Why the Supreme Court Might Overrule Seminole Rock
In 1951, when Kenneth Culp Davis published his first comprehensive study of administrative law under the newly enacted APA, he explained that the deference courts give interpretative rules necessarily depends on a range of factors, from “the relative skills of administrators and judges in handling the particular subject matter” to “the extent of judicial confidence in the particular agency,” to other “special circumstances.”
On that last factor, Professor Davis appended a long footnote to further analyze one particularly “interesting special circumstance” worth scrutinizing: “the agency’s interpretation of its own rules.” While conceding that “the science of interpretation of administrative rules—both administrative interpretation and judicial interpretation—is still in its infancy,” Davis paused to note a recent Supreme Court decision of just six years earlier, with particularly significant implications.
The case, as you might guess, was Seminole Rock.
Professor Davis quoted the Court’s rule that an “administrative interpretation . . . becomes of controlling weight unless it is plainly erroneous or inconsistent with the regulation.” But he then contrasted the Court’s holding with a recent decision of the Fourth Circuit, Southern Goods Corp. v. Bowles (1946), which squarely rejected the notion of granting such judicial deference to many classes of agency interpretations. “It would be absurd,” the court held (with my emphasis), “to hold that the courts must subordinate their judgment as to the meaning of a statute or regulation to the mere unsupported opinion of associate counsel in an administrative department.”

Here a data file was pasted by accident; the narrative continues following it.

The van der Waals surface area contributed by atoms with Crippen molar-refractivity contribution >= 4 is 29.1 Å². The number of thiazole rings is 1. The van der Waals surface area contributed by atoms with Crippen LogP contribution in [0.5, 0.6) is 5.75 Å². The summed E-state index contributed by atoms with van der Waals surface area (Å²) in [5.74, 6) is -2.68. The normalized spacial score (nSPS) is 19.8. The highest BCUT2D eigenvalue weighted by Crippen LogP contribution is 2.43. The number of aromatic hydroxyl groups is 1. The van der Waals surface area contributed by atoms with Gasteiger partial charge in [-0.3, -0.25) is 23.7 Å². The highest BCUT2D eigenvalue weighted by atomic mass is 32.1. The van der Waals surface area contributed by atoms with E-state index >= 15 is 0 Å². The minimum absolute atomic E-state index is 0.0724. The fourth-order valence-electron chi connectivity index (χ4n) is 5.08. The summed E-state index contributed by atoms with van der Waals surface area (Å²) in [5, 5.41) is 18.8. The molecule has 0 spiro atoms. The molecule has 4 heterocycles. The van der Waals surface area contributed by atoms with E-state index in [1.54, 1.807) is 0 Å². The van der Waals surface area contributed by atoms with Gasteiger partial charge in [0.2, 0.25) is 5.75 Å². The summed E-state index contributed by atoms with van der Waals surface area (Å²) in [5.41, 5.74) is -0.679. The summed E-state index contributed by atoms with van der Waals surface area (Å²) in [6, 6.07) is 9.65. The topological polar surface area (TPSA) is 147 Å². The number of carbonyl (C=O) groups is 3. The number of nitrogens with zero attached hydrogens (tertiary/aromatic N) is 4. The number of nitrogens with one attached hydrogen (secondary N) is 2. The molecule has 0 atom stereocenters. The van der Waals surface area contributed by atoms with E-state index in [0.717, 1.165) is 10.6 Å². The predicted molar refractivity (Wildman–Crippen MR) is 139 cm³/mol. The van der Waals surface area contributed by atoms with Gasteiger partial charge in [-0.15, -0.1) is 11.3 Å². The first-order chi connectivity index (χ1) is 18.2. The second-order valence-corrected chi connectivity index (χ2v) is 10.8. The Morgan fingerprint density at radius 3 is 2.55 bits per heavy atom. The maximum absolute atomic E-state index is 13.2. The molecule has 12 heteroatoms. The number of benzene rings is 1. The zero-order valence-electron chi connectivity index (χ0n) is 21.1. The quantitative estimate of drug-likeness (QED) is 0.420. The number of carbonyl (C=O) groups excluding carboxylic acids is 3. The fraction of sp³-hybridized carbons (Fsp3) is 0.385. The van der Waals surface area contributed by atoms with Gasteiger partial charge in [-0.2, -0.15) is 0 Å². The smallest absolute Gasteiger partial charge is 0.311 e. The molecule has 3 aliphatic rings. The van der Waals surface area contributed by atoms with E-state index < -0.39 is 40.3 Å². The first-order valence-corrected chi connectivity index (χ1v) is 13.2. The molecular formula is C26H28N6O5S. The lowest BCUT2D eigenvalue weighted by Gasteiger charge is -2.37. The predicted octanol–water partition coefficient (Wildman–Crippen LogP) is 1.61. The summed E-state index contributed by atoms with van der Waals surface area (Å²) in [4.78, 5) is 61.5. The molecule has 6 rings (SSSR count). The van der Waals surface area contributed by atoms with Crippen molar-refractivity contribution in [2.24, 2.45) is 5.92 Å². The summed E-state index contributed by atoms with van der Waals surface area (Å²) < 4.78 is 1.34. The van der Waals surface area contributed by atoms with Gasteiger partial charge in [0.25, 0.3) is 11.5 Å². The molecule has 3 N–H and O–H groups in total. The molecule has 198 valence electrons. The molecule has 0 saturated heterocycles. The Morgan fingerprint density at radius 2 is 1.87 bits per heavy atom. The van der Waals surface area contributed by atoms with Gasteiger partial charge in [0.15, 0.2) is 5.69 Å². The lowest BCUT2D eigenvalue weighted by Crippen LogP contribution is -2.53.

Davis predicted that the Supreme Court would likely endorse the Fourth Circuit’s skepticism, although he conceded that “[h]ere as elsewhere, judges’ views of the merits of particular cases are likely to govern choices among competing degrees of judicial intervention.”
Professor Davis’s brief observations—found in Administrative Law (1951), p. 202, n.72—fairly reflect my own reasons for believing that the Supreme Court will eventually pare back Seminole Rock deference significantly, if not overturn it altogether. Just as Chevron’s simple two-step framework was eventually supplemented with a “Step Zero” inquiry intended to vindicate structural constitutional interests and other prudential concerns, I expect the Supreme Court to eventually endorse a “Seminole Rock Step Zero” to serve as a prerequisite for granting an agency Seminole Rock’s “controlling” deference. (This “Step Zero” label has already been adopted by Sanne Knudsen & Amy Wildermuth, as well as by Will Yeatman, and I do hope it catches on.)
Justice Scalia’s own criticism of Seminole Rock and Auer famously adopted Professor Manning’s separation-of-powers analogy: as Montesquieu, Massachusetts, and Madison all warned, liberty requires us to separate the task of legislation from the tasks of interpretation and adjudication. It is an attractive and perhaps even compelling argument. But even more directly, reforming Seminole Rock would vindicate the concerns of another set of framers: the framers of the APA, who recognized the crucial relationship between the procedural protections that precede agency action, and the judicial review protections that follow it.